In general, the interaction between the audience and the speaker becomes even more important in cross-cultural settings. So keep communicating with each other and enjoy the funny moments that arise out of many cross-cultural presentations.
Phone, video and email communication
In these budget-pinching times, many are looking for quick and affordable alternatives to pricey cross-cultural consultants, and we believe there are some easy guidelines everyone can follow to help co-workers, bosses and business partners from different nationalities to work together more effectively. For some organizations, this is the most they can and should invest in, while for others it could set the foundation before hiring outside help.
Especially in telephone, video, email communication, non-native English speakers often come across as very direct and maybe not as polite. Often, there is a simple reason for this and it has nothing to do with being impolite: If English is not your native language you often stick with the business English that you were taught in much more in detail than colloquial language and proverbial expressions of everyday life. On top of that, US work culture tends to be much more informal and relaxed than for example in Central Europe. (More on this topic in this excellent book: http://www.theglobalist.com/how-america-and-europe-are-alike/)
For many around the world, business emails and phone calls do not involve a great deal of small talk. But even a native culture and language does involve a lot of chit-chat before business, this small talk is often much harder than business conversations in a foreign language.
Another important point when trying to make conversation with a non-English native is that Americans have to remember that references to older TV shows, cartoon characters or songs of their childhood might not be immediately understood worldwide, even if your co-worker seems to speak English fluently. (There is a lot of debate about the amount of American cultural exports. If you are interested, this is a starting point: http://iipdigital.usembassy.gov/st/english/publication/2008/06/20080608094132xjyrrep0.2717859.html#axzz2yRQQH7Kq)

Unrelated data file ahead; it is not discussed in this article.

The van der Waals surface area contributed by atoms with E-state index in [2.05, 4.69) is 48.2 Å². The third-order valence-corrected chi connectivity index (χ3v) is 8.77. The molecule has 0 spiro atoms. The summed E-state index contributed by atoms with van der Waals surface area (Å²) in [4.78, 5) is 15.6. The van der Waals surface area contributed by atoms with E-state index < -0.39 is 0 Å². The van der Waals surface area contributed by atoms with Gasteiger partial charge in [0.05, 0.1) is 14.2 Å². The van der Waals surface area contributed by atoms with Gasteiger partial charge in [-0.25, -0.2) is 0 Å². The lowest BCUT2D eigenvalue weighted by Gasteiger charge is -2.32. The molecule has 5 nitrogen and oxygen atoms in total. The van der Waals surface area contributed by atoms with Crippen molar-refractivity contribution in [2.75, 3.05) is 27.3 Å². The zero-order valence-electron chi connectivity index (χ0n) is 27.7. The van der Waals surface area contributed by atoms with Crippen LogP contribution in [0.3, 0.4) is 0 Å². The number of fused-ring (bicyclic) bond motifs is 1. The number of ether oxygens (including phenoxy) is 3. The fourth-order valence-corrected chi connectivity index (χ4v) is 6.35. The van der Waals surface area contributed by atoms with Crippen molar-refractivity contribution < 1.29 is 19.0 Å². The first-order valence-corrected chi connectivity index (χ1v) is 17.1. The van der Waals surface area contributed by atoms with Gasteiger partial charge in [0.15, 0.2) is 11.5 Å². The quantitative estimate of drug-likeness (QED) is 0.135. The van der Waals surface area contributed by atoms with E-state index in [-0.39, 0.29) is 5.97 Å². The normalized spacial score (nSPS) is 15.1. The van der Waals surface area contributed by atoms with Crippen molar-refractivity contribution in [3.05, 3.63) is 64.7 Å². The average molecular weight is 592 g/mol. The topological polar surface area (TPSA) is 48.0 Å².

Before the advent of Netflix & Co., many people across the world only had a limited exposure to US shows, stars and music. Yes, the world does know about Baywatch, Friends and Mickey Mouse but not necessarily Twinkle, Twinkle Little Star, The Brady Bunch or The Sound of Music. The kind of cultural exports received around the world is not always consistent, so before referencing something in a phone conversation or email, a little more explanation might be needed and very much appreciated.
All in all – be patient and try to relate to those with whom you are communicating – whether over the phone, via email/video or in person. Over time, you will learn the subtle nuances of communicating with professionals around the globe, and be seen as an International Communications Pro.
This article originally appeared on the Ladies DC Blog: http://www.ladiesdc.org/cross-cultural-communication-in-international-workplaces-part-1/2